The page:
MADISON – Alec Fortin and his favorite cow may have a combined age of 11, but together they make a formidable team.

Alec, 10, of Madison, has a young cow that’s on a winning streak. Under his care, his heifer Moonshadow Gabby has earned eight first-place awards and four second-place awards at fairs and competitions this summer and fall.

He has taught his Belted Galloway commands, such as to place her feet in certain positions and to walk when he tells her to. He feeds and waters her, and bathes and styles her hair.

“I just like taking care of her,” Alec said. “She behaves really well for me. She walks like a dog pretty much, follows me right around. She gets a bath every morning and blow-dried.”

Gabby is owned by Alec’s grandparents, Scot and Chris Adams. They run Moonshadow Farm in Starks, which has about 30 beef cattle. Alec goes to the farm two or three times a week to do chores and to teach and take care of Moonshadow Gabby, said his mother, Katy Fortier of Madison.

Alec explains how he puts adhesive — cow hairspray — in Gabby’s hair to make it look fuller for competitions. He spikes up the hair on her legs and combs up the hair on her back. The top of her tail gets formed into a mohawk.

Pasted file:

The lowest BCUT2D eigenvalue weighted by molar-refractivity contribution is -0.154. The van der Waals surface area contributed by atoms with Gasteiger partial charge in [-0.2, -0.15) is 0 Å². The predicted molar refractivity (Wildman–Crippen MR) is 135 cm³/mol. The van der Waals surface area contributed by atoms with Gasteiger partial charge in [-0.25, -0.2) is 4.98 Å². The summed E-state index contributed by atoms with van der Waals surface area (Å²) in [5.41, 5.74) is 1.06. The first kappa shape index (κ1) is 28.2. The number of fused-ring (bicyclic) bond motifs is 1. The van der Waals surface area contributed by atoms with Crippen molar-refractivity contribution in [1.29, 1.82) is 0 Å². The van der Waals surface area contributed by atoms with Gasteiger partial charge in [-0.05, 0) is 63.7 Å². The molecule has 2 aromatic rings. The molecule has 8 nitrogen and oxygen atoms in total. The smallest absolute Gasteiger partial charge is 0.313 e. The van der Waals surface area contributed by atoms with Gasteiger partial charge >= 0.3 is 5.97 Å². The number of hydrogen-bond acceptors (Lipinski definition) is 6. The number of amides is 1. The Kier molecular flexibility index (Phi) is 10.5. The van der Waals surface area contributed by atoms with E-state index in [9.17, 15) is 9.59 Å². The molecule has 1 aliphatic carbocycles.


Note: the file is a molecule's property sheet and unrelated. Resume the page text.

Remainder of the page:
The secret to winning? “You have to look at the judge, and you have to smile. You have to bring her in there and set her up as quick as you can,” he said.

Heifers are judged by the length of their neck, the squareness of their body, the health of their legs and feet, and how they walk around the ring.

“It’s really fun. I like doing it. I make lots of friends, and it’s just fun showing cows,” Alec said.

He has learned communication skills, having given several presentations about Gabby to his fourth-grade class at Madison Elementary School, said his teacher, Pamela Thompson. He is responsible for keeping journals, and he shares photographs of his trips.

Alec has also learned about working hard, sportsmanship and teamwork, his mother said. “I think it’s taught him a lot of patience, responsibility; he’s learned it takes a lot of hard work, but you get out of it what you put into it,” she said.

Alec shows cows with his brother, Evin Fortin, who is in seventh grade at Madison Area Junior High School, and his cousin, Francis Quimby, a senior at Madison Area Memorial High School.

“The kids have learned to be humble winners and be happy for others when they don’t,” his mother said. “The goal on show day is to do your best in the situation and let the cards fall where they may. No two judges judge exactly alike, so you never know what the results of the next show will be.”

Alec is showing Moonshadow Gabby this week at the Fryeburg Fair. And his work won’t end once this showing season finishes. He’ll next raise a Belted Galloway steer named Harley, who was born this spring, his mother said. Harley will be sold at the 4-H auction in Fryeburg next October.

In addition to raising Harley, Alec will have a new heifer project, as Gabby moves on to another phase.

“She’s going to be a momma,” Alec said.